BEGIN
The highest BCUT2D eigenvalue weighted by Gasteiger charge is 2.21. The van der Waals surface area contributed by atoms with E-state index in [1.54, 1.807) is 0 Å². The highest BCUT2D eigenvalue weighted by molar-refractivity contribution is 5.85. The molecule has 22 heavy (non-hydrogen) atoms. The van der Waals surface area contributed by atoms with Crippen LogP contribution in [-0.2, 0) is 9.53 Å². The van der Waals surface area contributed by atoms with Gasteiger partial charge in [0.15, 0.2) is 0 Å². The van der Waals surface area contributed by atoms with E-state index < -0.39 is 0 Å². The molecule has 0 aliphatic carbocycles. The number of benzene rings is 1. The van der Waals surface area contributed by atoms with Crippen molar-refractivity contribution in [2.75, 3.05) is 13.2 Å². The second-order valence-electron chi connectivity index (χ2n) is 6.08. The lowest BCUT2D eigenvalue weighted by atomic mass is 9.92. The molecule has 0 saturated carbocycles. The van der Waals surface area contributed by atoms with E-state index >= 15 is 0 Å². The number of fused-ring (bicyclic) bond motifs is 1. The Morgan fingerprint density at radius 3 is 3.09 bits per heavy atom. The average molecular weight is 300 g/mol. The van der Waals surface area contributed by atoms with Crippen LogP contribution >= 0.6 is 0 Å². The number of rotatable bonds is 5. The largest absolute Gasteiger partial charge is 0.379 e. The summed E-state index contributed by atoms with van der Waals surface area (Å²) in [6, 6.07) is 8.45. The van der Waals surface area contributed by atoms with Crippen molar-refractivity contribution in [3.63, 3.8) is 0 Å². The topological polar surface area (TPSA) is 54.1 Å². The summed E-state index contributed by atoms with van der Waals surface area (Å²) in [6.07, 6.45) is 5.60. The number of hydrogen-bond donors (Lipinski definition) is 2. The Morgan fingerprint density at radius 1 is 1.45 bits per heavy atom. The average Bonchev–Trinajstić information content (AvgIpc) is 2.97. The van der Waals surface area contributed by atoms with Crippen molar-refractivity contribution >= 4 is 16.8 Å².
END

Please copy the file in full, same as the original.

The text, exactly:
The highest BCUT2D eigenvalue weighted by Gasteiger charge is 2.21. The van der Waals surface area contributed by atoms with E-state index in [1.54, 1.807) is 0 Å². The highest BCUT2D eigenvalue weighted by molar-refractivity contribution is 5.85. The molecule has 22 heavy (non-hydrogen) atoms. The van der Waals surface area contributed by atoms with Crippen LogP contribution in [-0.2, 0) is 9.53 Å². The van der Waals surface area contributed by atoms with Gasteiger partial charge in [0.15, 0.2) is 0 Å². The van der Waals surface area contributed by atoms with E-state index < -0.39 is 0 Å². The molecule has 0 aliphatic carbocycles. The number of benzene rings is 1. The van der Waals surface area contributed by atoms with Crippen molar-refractivity contribution in [2.75, 3.05) is 13.2 Å². The second-order valence-electron chi connectivity index (χ2n) is 6.08. The lowest BCUT2D eigenvalue weighted by atomic mass is 9.92. The molecule has 0 saturated carbocycles. The van der Waals surface area contributed by atoms with E-state index >= 15 is 0 Å². The number of fused-ring (bicyclic) bond motifs is 1. The Morgan fingerprint density at radius 3 is 3.09 bits per heavy atom. The average molecular weight is 300 g/mol. The van der Waals surface area contributed by atoms with Crippen LogP contribution >= 0.6 is 0 Å². The number of rotatable bonds is 5. The largest absolute Gasteiger partial charge is 0.379 e. The summed E-state index contributed by atoms with van der Waals surface area (Å²) in [6, 6.07) is 8.45. The van der Waals surface area contributed by atoms with Crippen molar-refractivity contribution in [3.63, 3.8) is 0 Å². The topological polar surface area (TPSA) is 54.1 Å². The summed E-state index contributed by atoms with van der Waals surface area (Å²) in [6.07, 6.45) is 5.60. The number of hydrogen-bond donors (Lipinski definition) is 2. The Morgan fingerprint density at radius 1 is 1.45 bits per heavy atom. The average Bonchev–Trinajstić information content (AvgIpc) is 2.97. The van der Waals surface area contributed by atoms with Crippen molar-refractivity contribution >= 4 is 16.8 Å².